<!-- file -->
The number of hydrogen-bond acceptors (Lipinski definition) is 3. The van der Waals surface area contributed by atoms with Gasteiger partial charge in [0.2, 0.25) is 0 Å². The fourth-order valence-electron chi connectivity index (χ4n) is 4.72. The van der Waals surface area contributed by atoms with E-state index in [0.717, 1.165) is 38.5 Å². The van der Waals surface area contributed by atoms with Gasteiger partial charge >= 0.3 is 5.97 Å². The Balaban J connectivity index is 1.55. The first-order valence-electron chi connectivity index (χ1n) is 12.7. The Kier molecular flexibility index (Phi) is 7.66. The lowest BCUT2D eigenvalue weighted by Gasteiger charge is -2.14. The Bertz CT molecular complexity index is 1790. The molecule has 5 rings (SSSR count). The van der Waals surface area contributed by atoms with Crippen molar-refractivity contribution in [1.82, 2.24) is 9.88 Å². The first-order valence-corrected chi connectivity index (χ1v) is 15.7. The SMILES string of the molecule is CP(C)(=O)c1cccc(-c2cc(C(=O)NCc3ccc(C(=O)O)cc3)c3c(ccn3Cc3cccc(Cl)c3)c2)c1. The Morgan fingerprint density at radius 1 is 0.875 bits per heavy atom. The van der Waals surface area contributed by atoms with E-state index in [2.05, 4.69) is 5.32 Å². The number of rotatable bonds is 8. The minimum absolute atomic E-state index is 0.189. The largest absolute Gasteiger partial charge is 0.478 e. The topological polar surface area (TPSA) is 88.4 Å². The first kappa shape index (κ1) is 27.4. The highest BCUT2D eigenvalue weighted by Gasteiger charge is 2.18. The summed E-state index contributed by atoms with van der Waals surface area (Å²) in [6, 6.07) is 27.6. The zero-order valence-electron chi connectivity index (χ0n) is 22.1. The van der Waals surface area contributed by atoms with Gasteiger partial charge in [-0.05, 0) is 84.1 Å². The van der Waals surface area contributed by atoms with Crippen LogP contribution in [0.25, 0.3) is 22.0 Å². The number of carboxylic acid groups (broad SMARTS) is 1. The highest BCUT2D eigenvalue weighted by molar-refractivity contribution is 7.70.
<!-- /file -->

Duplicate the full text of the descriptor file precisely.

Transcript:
The number of hydrogen-bond acceptors (Lipinski definition) is 3. The van der Waals surface area contributed by atoms with Gasteiger partial charge in [0.2, 0.25) is 0 Å². The fourth-order valence-electron chi connectivity index (χ4n) is 4.72. The van der Waals surface area contributed by atoms with E-state index in [0.717, 1.165) is 38.5 Å². The van der Waals surface area contributed by atoms with Gasteiger partial charge >= 0.3 is 5.97 Å². The Balaban J connectivity index is 1.55. The first-order valence-electron chi connectivity index (χ1n) is 12.7. The Kier molecular flexibility index (Phi) is 7.66. The lowest BCUT2D eigenvalue weighted by Gasteiger charge is -2.14. The Bertz CT molecular complexity index is 1790. The molecule has 5 rings (SSSR count). The van der Waals surface area contributed by atoms with Crippen molar-refractivity contribution in [1.82, 2.24) is 9.88 Å². The first-order valence-corrected chi connectivity index (χ1v) is 15.7. The SMILES string of the molecule is CP(C)(=O)c1cccc(-c2cc(C(=O)NCc3ccc(C(=O)O)cc3)c3c(ccn3Cc3cccc(Cl)c3)c2)c1. The Morgan fingerprint density at radius 1 is 0.875 bits per heavy atom. The van der Waals surface area contributed by atoms with E-state index in [2.05, 4.69) is 5.32 Å². The number of rotatable bonds is 8. The minimum absolute atomic E-state index is 0.189. The largest absolute Gasteiger partial charge is 0.478 e. The topological polar surface area (TPSA) is 88.4 Å². The first kappa shape index (κ1) is 27.4. The highest BCUT2D eigenvalue weighted by Gasteiger charge is 2.18. The summed E-state index contributed by atoms with van der Waals surface area (Å²) in [6, 6.07) is 27.6. The zero-order valence-electron chi connectivity index (χ0n) is 22.1. The van der Waals surface area contributed by atoms with Gasteiger partial charge in [-0.05, 0) is 84.1 Å². The van der Waals surface area contributed by atoms with Crippen LogP contribution in [0.25, 0.3) is 22.0 Å². The number of carboxylic acid groups (broad SMARTS) is 1. The highest BCUT2D eigenvalue weighted by molar-refractivity contribution is 7.70.